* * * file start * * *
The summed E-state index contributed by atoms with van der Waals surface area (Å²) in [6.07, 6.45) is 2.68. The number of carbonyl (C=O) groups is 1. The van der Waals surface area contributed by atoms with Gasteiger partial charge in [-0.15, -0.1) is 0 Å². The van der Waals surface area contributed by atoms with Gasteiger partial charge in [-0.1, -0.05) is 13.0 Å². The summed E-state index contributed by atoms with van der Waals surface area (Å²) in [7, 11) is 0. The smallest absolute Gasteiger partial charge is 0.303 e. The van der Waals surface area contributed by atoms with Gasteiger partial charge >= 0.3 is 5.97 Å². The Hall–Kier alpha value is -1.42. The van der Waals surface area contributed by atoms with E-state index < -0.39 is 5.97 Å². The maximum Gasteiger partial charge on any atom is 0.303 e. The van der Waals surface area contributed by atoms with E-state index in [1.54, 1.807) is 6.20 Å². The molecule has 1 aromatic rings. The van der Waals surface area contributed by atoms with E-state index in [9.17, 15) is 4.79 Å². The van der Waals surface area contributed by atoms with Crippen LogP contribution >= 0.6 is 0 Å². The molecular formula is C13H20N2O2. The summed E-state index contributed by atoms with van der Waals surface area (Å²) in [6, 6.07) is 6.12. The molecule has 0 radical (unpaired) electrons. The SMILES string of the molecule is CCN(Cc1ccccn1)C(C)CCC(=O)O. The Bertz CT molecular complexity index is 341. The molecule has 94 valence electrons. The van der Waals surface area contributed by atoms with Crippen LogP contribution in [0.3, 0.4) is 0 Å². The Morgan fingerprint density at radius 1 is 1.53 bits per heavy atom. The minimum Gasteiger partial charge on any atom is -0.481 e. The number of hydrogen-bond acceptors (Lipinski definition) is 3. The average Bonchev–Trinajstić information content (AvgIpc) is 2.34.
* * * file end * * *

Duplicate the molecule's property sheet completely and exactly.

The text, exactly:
The summed E-state index contributed by atoms with van der Waals surface area (Å²) in [6.07, 6.45) is 2.68. The number of carbonyl (C=O) groups is 1. The van der Waals surface area contributed by atoms with Gasteiger partial charge in [-0.15, -0.1) is 0 Å². The van der Waals surface area contributed by atoms with Gasteiger partial charge in [-0.1, -0.05) is 13.0 Å². The summed E-state index contributed by atoms with van der Waals surface area (Å²) in [7, 11) is 0. The smallest absolute Gasteiger partial charge is 0.303 e. The van der Waals surface area contributed by atoms with Gasteiger partial charge >= 0.3 is 5.97 Å². The Hall–Kier alpha value is -1.42. The van der Waals surface area contributed by atoms with E-state index < -0.39 is 5.97 Å². The maximum Gasteiger partial charge on any atom is 0.303 e. The van der Waals surface area contributed by atoms with E-state index in [1.54, 1.807) is 6.20 Å². The molecule has 1 aromatic rings. The van der Waals surface area contributed by atoms with E-state index in [9.17, 15) is 4.79 Å². The van der Waals surface area contributed by atoms with Crippen LogP contribution >= 0.6 is 0 Å². The molecular formula is C13H20N2O2. The summed E-state index contributed by atoms with van der Waals surface area (Å²) in [6, 6.07) is 6.12. The molecule has 0 radical (unpaired) electrons. The SMILES string of the molecule is CCN(Cc1ccccn1)C(C)CCC(=O)O. The Bertz CT molecular complexity index is 341. The molecule has 94 valence electrons. The van der Waals surface area contributed by atoms with Crippen LogP contribution in [0.3, 0.4) is 0 Å². The Morgan fingerprint density at radius 1 is 1.53 bits per heavy atom. The minimum Gasteiger partial charge on any atom is -0.481 e. The number of hydrogen-bond acceptors (Lipinski definition) is 3. The average Bonchev–Trinajstić information content (AvgIpc) is 2.34.